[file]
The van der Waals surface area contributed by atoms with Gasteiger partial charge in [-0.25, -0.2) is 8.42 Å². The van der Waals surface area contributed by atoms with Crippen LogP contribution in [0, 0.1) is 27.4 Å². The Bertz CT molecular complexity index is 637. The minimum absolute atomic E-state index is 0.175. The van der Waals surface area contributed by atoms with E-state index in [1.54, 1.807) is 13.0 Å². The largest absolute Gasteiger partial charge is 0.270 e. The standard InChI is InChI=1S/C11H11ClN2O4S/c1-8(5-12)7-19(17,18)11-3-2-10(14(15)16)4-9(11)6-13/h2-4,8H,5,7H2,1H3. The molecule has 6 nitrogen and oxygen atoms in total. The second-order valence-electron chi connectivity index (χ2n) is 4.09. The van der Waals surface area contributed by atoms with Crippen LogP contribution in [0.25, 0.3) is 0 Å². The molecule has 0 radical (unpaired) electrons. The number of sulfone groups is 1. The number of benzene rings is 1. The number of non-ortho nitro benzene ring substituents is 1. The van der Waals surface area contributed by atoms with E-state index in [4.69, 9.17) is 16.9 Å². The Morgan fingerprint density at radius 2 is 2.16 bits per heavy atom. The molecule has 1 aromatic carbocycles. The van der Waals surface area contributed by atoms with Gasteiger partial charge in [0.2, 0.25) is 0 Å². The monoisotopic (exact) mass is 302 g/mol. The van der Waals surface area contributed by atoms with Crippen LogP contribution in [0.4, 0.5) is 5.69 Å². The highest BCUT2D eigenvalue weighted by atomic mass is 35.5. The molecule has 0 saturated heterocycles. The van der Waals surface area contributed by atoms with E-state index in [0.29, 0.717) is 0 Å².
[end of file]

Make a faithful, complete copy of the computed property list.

The van der Waals surface area contributed by atoms with Gasteiger partial charge in [-0.25, -0.2) is 8.42 Å². The van der Waals surface area contributed by atoms with Crippen LogP contribution in [0, 0.1) is 27.4 Å². The Bertz CT molecular complexity index is 637. The minimum absolute atomic E-state index is 0.175. The van der Waals surface area contributed by atoms with E-state index in [1.54, 1.807) is 13.0 Å². The largest absolute Gasteiger partial charge is 0.270 e. The standard InChI is InChI=1S/C11H11ClN2O4S/c1-8(5-12)7-19(17,18)11-3-2-10(14(15)16)4-9(11)6-13/h2-4,8H,5,7H2,1H3. The molecule has 6 nitrogen and oxygen atoms in total. The second-order valence-electron chi connectivity index (χ2n) is 4.09. The van der Waals surface area contributed by atoms with Crippen LogP contribution in [0.25, 0.3) is 0 Å². The molecule has 0 radical (unpaired) electrons. The number of sulfone groups is 1. The number of benzene rings is 1. The number of non-ortho nitro benzene ring substituents is 1. The van der Waals surface area contributed by atoms with E-state index in [4.69, 9.17) is 16.9 Å². The Morgan fingerprint density at radius 2 is 2.16 bits per heavy atom. The molecule has 1 aromatic carbocycles. The van der Waals surface area contributed by atoms with Gasteiger partial charge in [0.2, 0.25) is 0 Å². The monoisotopic (exact) mass is 302 g/mol. The van der Waals surface area contributed by atoms with Crippen LogP contribution in [0.4, 0.5) is 5.69 Å². The highest BCUT2D eigenvalue weighted by atomic mass is 35.5. The molecule has 0 saturated heterocycles. The van der Waals surface area contributed by atoms with E-state index in [0.29, 0.717) is 0 Å².